I am working on understanding how coastal communities on the west coast of the US are affected by climate impacts on fisheries. More specifically, I look at how individuals in those communities perceive the risks to their wellbeing and/or food security because of those impacts and what they think about their ability to adapt to any changes.
I’m originally from the suburbs of Chicago, very far from the ocean! But I always loved the water and made my way from the lakes of the Midwest to the east coast where I majored in biology at Dartmouth College. I was interested in environmental education and started working for boat-based marine science education programs after graduation. That experience cemented my interest in marine science and eventually I came to UW to focus on human interactions with the marine environment.
Climate change is already having an affect on coastal communities and there is a real need to identify areas of resilience and support community wellbeing.
Individuals perceive and experience the effects of climate change differently, and that can affect how people feel about policies and their ability to adapt.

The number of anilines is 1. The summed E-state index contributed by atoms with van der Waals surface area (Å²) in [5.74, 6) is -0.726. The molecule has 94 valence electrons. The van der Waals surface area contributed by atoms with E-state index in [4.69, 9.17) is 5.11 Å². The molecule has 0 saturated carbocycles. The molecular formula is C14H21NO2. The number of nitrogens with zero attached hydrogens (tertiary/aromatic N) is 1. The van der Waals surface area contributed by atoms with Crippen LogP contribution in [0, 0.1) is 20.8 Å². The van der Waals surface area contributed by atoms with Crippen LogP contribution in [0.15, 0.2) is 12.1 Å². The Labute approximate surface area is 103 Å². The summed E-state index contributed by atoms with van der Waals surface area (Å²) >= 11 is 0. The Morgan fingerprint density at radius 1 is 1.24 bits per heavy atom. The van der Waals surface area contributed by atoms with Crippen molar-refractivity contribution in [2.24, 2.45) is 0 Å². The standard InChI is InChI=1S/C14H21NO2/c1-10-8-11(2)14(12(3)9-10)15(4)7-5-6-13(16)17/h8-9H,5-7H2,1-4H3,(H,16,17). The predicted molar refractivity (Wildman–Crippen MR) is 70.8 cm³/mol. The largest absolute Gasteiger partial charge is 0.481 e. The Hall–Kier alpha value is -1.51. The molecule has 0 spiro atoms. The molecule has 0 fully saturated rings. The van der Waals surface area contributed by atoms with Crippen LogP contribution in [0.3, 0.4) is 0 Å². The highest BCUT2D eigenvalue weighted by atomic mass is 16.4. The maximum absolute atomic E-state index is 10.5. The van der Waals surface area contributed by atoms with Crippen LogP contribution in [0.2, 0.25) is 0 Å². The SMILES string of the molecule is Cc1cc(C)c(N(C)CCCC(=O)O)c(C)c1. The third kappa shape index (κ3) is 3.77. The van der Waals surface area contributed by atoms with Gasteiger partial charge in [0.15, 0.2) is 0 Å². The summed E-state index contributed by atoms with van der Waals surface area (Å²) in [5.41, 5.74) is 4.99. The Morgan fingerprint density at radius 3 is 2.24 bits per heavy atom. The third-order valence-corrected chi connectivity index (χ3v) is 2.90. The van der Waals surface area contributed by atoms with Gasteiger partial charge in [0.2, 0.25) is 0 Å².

When climate vulnerability assessments are conducted, often things like community wellbeing and perceptions of change are overlooked. We are working to address that gap on the west coast of the US by working to understand individuals’ perceptions of how the environment and their wellbeing may be affected by climate change. We hope that these perceptions of vulnerability can provide a compliment to empirical assessments, ultimately helping to provide a richer picture of possible pathways to enhance adaptive capacity and reduce risks.
There is a light at the end of the grad school tunnel.